In Part 1, we created a script to make our model track an object with its eyes. In this next section, we’ll now improve on the first part of our tutorial, fix some issues related to texture wrapping, and improve the tracking calculations, instead of simply using target local position.

These improvements to our Eye Tracking system are simple, but you’ll see: they add a lot to what we currently have!

Change Texture Wrap Mode

Our first tip is to change the import settings of the pupil texture. By default textures are import with Wrap Mode set as repeat. This is usually good, but in this case, this means that once the offset of our texture is too high, the texture will repeat itself.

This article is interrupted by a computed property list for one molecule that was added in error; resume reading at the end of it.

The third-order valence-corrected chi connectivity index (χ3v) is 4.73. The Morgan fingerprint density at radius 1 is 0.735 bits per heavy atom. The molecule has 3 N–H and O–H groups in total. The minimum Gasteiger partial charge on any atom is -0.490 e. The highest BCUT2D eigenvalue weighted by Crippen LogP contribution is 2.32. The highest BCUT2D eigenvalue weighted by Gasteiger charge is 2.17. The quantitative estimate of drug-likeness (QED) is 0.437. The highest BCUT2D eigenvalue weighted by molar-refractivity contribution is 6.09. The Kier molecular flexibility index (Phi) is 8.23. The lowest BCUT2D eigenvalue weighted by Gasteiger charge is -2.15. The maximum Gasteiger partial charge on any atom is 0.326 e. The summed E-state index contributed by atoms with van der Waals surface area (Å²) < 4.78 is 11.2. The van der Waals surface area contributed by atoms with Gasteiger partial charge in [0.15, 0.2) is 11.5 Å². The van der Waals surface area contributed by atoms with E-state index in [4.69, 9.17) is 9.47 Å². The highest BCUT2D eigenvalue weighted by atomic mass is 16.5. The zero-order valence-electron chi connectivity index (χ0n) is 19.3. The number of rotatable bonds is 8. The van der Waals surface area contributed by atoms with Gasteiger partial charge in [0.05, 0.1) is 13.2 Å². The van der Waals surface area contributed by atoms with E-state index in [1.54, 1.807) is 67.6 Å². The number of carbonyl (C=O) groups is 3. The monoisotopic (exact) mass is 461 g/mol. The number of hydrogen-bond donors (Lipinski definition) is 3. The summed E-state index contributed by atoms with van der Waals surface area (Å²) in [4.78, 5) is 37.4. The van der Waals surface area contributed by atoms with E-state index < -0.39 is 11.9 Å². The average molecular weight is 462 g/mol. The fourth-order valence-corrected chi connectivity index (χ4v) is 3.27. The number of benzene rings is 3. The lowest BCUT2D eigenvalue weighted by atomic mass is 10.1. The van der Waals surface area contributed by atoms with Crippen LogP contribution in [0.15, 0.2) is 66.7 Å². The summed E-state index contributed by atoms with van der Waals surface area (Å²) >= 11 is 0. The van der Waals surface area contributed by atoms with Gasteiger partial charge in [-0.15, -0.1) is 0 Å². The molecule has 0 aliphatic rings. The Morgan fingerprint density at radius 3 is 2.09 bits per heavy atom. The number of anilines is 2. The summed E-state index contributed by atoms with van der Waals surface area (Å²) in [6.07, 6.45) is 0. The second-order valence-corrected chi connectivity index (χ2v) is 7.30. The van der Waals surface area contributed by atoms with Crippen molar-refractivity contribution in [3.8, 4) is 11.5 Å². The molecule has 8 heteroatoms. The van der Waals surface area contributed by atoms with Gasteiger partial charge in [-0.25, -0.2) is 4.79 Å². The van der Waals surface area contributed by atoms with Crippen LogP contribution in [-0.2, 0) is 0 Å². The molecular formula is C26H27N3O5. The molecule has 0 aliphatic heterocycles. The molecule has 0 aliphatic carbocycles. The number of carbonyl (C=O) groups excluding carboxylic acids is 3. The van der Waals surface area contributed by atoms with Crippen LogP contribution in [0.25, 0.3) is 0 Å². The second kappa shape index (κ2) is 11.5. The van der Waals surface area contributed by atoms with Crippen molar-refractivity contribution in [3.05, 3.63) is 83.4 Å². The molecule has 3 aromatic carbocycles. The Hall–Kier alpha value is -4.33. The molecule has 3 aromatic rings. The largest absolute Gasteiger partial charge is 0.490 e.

Pupil Warping When not Clamping
Pupil warping: It disappears on the right and reappears on the left

This an easy fix: we’ll just change the texture import wrapping mode. Just select the pupil texture and set the “Wrap Mode” setting to Clamp. This will prevent the texture from repeating when is offset is too large.

Setting Texture Wrap Mode to Clamp
Setting Texture Wrap Mode to Clamp

Preventing Fully White Eyes

Now that our pupil texture does not warp, we’ll be adding some constraints on the offset applied to our materials.

This is necessary since, when the offset is high (or low) enough, the pupil is completely hidden, leaving only empty eyes. While this could be useful in some cases (maybe zombies?), this is highly unnatural for a normal character and we want to avoid it.

So, let’s go back to our EyesTracking script and add the following properties: